|Preparing Americans to Serve in the Military, Special Ops, Law Enforcement, & Fire Fighting
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The Ten Commandments of Preparation to Serve
Here is a common misconception concerning military as well as law enforcement training programs. Often people show up to day one of the basic training or academy not in any kind of shape to start off on a group run. Many are overweight with de-conditioned muscles and joints to handle any physical activity for long periods of time. Here is an email I recently received:
Hi Stew, I am in the process of applying to the military and was wondering how much should I workout before attending boot camp? I mean, dont they get you in shape?
Ouch!!! It is this type of thinking that causes so many people each year to leave their training programs either injured or unable to pass minimum fitness standards. Not to mention, the extra stress of remedial PT / running programs eat any of your spare time you might have to relax. More often than not, the remedial programs and added physical stress distract you from learning your profession to the best of your ability. This occurs for ONLY one reason. You did not have a good enough preparation strategy.
Anytime you make changes in your life, you have to have a plan - strategy on how you are going to succeed with your new goals. In this case, joining the military or law enforcement is very similar. Your job before you start training is to get in shape and well within height and weight standards. Here is a list of what I call the Ten Commandments of Preparation to Serve:
Be motivated: It is not my job to motivate you to serve your country.
You have to be motivated and understand that your fitness level could be the
difference between life and death for you, your partner, or a victim you are
attempting to save.
4. Be able to run You do not have to have marathon experience, but a minimum of 15-20 miles a week is a great base to handle your training programs without over-use injuries like shin splints, stress fractures, joint tendonitis, and others. See running articles / Prevention Injuries
5. Know the Specialty Tests Each unit has certain tests you will have to pass it is your job to do the research and find out what is expected of you during and after training. For instance, if you are planning on joining the Navy, practice swimming. If you want to join the Army, run and put a back pack on and walk fast (ruck march). Many law enforcement agencies require some form of obstacle course or job related standards test, so practice running stairs, sprints, climbing walls, dragging a body. See ideas in Fitness Store or Article Archive.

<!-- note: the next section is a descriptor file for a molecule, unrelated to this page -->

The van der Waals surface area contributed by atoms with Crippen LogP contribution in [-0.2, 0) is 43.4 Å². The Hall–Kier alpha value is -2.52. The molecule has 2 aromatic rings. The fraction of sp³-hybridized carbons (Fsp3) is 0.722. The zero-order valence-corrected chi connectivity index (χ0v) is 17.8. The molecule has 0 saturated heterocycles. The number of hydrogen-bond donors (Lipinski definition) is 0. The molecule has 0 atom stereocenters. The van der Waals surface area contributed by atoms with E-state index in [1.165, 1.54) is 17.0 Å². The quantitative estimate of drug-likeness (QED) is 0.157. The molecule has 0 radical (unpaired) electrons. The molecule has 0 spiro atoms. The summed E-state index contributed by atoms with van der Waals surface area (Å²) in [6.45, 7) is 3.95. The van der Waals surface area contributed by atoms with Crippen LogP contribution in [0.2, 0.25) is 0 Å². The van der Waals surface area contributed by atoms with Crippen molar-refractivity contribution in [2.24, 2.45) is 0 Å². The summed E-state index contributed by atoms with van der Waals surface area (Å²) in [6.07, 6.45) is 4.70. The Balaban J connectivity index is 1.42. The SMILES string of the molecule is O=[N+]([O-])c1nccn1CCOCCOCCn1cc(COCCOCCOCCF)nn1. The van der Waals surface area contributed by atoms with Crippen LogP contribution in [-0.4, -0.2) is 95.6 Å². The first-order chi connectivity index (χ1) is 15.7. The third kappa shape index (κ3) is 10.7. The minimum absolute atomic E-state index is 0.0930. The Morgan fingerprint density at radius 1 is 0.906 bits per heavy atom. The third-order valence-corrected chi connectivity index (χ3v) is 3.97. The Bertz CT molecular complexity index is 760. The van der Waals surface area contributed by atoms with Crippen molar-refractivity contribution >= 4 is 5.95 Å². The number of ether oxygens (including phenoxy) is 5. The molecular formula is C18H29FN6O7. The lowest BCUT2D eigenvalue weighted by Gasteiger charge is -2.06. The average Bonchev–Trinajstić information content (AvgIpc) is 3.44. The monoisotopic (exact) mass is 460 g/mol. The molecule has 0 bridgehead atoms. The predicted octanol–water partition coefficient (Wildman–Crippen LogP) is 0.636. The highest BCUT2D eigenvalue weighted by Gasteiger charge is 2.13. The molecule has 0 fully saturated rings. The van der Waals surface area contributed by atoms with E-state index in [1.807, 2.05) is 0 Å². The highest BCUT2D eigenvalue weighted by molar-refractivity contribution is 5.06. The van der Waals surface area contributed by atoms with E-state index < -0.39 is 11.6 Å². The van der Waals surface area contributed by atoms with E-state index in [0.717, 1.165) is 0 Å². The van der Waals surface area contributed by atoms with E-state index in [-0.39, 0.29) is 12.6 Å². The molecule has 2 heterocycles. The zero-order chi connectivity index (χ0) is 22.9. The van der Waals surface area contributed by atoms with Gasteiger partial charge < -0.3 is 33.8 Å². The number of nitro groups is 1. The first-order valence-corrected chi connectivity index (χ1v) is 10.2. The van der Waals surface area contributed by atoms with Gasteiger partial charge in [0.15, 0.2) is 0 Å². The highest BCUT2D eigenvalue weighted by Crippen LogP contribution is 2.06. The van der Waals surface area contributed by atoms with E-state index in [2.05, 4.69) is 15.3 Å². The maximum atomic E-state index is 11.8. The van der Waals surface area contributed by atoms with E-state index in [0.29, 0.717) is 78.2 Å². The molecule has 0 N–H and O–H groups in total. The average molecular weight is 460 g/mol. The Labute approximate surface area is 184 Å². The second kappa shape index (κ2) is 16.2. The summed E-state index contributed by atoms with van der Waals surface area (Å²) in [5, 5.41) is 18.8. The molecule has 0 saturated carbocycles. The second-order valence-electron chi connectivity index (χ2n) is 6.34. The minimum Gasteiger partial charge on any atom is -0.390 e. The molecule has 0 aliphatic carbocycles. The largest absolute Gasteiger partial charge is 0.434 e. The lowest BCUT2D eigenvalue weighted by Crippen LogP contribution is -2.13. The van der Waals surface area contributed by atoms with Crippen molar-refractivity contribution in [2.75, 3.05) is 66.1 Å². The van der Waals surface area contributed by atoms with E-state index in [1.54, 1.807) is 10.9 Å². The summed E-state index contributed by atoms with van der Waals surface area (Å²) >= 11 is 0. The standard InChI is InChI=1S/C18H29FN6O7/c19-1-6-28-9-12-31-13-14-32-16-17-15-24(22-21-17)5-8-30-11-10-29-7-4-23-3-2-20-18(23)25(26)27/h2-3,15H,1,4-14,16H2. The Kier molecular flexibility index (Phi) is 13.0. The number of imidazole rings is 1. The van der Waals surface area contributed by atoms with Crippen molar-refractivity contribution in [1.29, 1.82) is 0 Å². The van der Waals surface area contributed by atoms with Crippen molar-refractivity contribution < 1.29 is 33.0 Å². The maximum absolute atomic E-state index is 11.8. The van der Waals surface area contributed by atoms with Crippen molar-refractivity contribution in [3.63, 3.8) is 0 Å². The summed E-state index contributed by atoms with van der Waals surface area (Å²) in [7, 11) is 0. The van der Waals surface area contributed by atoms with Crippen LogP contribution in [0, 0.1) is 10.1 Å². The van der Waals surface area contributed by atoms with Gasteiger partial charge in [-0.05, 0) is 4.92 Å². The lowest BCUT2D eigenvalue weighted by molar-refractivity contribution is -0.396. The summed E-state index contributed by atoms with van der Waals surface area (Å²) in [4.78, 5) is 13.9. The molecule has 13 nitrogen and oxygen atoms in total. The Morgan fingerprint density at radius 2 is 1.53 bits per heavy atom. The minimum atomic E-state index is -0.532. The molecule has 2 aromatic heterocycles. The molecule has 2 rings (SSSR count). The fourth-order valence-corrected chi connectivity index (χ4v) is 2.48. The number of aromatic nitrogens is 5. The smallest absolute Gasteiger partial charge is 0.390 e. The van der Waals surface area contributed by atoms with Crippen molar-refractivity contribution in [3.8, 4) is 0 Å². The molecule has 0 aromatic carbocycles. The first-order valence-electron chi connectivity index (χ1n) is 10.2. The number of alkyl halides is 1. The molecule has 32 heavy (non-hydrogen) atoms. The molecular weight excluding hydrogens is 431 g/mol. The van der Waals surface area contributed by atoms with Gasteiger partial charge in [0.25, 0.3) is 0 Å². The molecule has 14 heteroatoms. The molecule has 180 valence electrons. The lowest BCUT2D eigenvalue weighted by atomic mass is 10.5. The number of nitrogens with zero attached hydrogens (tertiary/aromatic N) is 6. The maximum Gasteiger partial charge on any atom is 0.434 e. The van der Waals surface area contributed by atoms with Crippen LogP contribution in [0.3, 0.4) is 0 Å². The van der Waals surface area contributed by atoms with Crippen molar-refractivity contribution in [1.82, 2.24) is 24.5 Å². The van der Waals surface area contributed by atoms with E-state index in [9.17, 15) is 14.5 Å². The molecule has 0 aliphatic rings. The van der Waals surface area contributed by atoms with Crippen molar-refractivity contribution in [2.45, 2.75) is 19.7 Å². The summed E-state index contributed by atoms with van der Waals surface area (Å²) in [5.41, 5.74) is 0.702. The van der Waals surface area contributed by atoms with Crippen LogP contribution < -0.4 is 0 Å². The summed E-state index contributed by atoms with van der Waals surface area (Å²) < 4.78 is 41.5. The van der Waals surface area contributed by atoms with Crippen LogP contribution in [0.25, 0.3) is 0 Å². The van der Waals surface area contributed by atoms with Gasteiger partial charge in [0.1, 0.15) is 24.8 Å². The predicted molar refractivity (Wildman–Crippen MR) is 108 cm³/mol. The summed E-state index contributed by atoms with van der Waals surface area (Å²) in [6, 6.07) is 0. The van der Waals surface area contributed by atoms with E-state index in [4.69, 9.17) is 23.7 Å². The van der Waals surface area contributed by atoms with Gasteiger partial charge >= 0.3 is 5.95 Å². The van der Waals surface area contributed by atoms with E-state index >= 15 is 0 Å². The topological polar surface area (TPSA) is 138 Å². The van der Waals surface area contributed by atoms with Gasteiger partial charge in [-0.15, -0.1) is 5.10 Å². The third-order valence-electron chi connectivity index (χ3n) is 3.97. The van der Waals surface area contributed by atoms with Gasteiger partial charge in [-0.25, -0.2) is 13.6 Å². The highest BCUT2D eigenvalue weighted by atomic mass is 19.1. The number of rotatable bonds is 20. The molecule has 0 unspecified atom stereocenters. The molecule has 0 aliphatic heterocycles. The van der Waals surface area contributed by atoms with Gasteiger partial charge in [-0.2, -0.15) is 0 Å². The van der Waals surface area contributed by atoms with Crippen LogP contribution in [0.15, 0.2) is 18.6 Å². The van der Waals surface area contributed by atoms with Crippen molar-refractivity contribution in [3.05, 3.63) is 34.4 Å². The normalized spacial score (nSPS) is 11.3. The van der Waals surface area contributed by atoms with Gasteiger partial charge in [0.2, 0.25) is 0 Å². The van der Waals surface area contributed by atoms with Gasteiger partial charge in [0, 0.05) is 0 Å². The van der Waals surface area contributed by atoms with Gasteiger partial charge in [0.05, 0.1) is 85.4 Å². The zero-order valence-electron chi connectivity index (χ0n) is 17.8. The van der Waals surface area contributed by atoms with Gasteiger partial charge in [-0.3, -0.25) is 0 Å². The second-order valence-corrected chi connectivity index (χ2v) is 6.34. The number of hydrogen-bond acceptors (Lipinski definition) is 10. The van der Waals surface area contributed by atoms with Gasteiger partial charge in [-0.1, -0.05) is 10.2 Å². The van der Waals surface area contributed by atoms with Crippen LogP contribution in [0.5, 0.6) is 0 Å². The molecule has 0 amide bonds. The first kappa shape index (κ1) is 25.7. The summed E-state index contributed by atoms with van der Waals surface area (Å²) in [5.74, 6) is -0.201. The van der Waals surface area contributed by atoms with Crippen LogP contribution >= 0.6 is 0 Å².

6. Be a Team Player When you are going through training, you will be assessed on how well you work with others. Following orders as well as developing ideas and sharing them with your team are critical skills that you should be able to perform without thinking. If you are in high school, play team sports, join the band, do community action groups. Do something that will help you learn these skills now.
7. Learn the ranks This is a little less physically demanding as it sounds, but if you do not know the ranking system as well as other historical information about your unit, its famous people and its heroes, it is likely you will pay the price in pushups and other extra physically demanding duties. There is a saying in many training programs, If you are going to be stupid, you better be strong.
8. Eat Right for energy (not drink) Eating good carbohydrates and protein rich foods like fruits, veges, lean meats is the best tool for energy to exercise and prepare physically for training. Too many people rely on energy drinks which are really just caffeine and sugar to spike your central nervous system, not provide proper sustainable fuel for workouts. See Food plan for ideas
Show up within weight standards Being heavy or overweight will likely
challenge you to work harder when running, doing obstacle courses, and
staying up with the class physically. If you are one of those bigger muscle
guys, who is lean but big, your strength / power will come in handy, but do
not let it hamper your cardiovascular endurance. Big guys can run 6-7
minute mile pace too, you just have to work at it prior to your training.
Good luck with your program and I hope you see improvement soon. These workouts and others can be easily obtained at the StewSmith.com Fitness eBook Store. Send me an email and I may post it up as an article next week. You can contact me at email@example.com.
Stew Smith is a former Navy SEAL and fitness author
certified as a Strength and Conditioning Specialist (CSCS) with the National
Strength and Conditioning Association. If you are interested in starting a
workout program to create a healthy lifestyle - check out the StewSmith.com
Fitness eBook store and the
Complete Guide to Navy SEAL Fitness (Book / DVD)
The Special Operations Workout
The SWAT Workout - From Recruit to SWAT Team Member
The Combat Swimmer Stroke DVD
The Pre-Habit Workout DVD
Clinic DVD for Navy SEAL PST
The FBI Special Agent Test Clinic DVD
The Complete List of Stew Smith's eBooks:
Fitness for All Levels of Fitness
The 90 Day Beginner Guide to Fitness
The Special Forces Physical Fitness Workouts
Navy SWCC Workout
Air Force PJ / CCT Workout
The OCS, ROTC, Service Academy, & Bootcamp Workouts
The USMC IST and PFT Workout
The Navy, Air Force, Marine Corp Bootcamp Workout
The PFT Bible - Military / Police Standard PFT
The Law Enforcement Physical Fitness Test Workouts
The Fire Fighter Workout
Some Titles Above available in Print Softcover Format